Narrative Development

The main issue I faced with the development of the narrative of The Way Home was in creating a varied yet linear narrative arc. I needed Hope to experience character development in a way that was still stimulating to the player, as well as giving opportunity for experience of the mechanic.

Since my key themes taken from The Murdered Cousin (sketchbook 1 pages 24, 26, 28) revolved around grief and gaining independence, there was a lot of flexibility in terms of how I approached that. While the text my idea derived from was an unquestionable thriller, I knew that wasn’t something I wanted to explore in my game – I wanted the experience to be a pleasant and non-threatening one. Keeping the outline idea of the narrative very loose (a young girl experiencing the loss of a loved one) gave me a lot of room to focus on the development of the mechanics in a way that was appropriate and notable. The more I honed in on this, the more a narrative started to appear. All the while I was developing Hope as a character, wanting her to be a strong personality but with obvious vulnerabilities I needed her to overcome throughout the narrative. Once I had landed on the idea that the grief mechanic was triggered through interaction with environmental objects, I started to realise that this would help in crafting a narrative.

I developed the background narrative of my game early on in Hope’s development, but this also helped drive the story of the game. Having a distant father gave obvious room for reconciliation, which I wanted to be at the end of the game in order for Hope and Dad to both do some growing as characters and provide a satisfying close to the plot. However, once I tried to put together triggers that weren’t repetitive I found myself a little lacking on content. I made several brainstorms (sketchbook 1 pages 72-73) in which I used my own experiences and asked others for triggering situations and places/things that would help Hope gain composure. I handpicked my favourite of these, but still found it challenging to piece that together in a linear story that provided Hope with character development and the player with a stimulating narrative. The character Teddy provided a way point for the middle of the story in which Hope could act as a mentor, but the rest was still made of fluff and didn’t satisfy me.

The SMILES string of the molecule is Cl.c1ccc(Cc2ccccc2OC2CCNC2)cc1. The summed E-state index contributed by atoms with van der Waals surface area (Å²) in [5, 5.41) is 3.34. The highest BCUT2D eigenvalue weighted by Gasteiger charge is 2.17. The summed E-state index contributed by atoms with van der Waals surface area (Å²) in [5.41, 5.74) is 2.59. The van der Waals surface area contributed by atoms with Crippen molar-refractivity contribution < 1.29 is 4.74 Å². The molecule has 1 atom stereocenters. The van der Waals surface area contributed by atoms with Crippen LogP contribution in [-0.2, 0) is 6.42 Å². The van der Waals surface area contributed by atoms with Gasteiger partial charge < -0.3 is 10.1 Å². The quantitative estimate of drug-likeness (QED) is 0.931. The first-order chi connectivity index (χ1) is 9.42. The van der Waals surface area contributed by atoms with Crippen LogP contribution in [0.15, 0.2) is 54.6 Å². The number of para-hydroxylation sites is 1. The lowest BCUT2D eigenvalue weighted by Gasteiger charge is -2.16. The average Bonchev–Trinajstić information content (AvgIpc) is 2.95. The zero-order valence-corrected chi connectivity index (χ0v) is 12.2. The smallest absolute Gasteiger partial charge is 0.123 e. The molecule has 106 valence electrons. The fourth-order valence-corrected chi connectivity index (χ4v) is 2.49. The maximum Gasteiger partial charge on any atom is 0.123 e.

It was a friend who suggested I make a basic map of the town (sketchbook 1 page 74) in which I could pinpoint events that were environment-specific. Creating the actual world first certainly helped in seeing where certain triggers would be the most appropriate, and let me visualise whether the puzzles and events were too repetitive. I outlined all these events on colour-coded post-it notes in order to easily distinguish problems, triggers, solutions and composure points.


The point where Hope meets Teddy in the narrative gave me almost too much freedom. The trigger/composure cycle didn’t work quite as specifically and cleanly with another character involved, and I wanted Hope to show some growth as a character which would imply that she was somehow gaining control over her abilities. I actually found that the triggers and composure points switched from environmental to dialogue-based. I liked the idea that she had learned some independence and capability, and now with Teddy was having to learn to let someone in again.


I knew that I wanted the field of Japanese Anemones to be the climax of the game in which Hope confronts her grief without turning invisible. What I hadn’t anticipated was that in the whole narrative I had mapped out, Hope never once mentions her mother’s death. As this is something I knew from the beginning, it hadn’t occurred to me to force-feed the player with a backstory that seemed quite obvious, which I stand by. However I did take the opportunity to take the first time Hope mentions her trauma out loud to also be the first time her grief doesn’t change her. Whilst I don’t think this will be a shocking moment for the player, I hope it will be poignant, all that Hope has learned  being tied together in an emotional climax.

Now that I had my main narrative mapped out (sketchbook 1 pages 70, 71, 75-79) I also wanted to highlight how universal the experience of grief is. Whilst Hope, Dad and Teddy all experience grief in somewhat different ways, I wanted something to drive this message home in a thoughtful way. I added the final scene of Hope seeing someone else turn invisible as both a slight cliffhanger and a very visual confirmation of the sentiment “you are not alone”.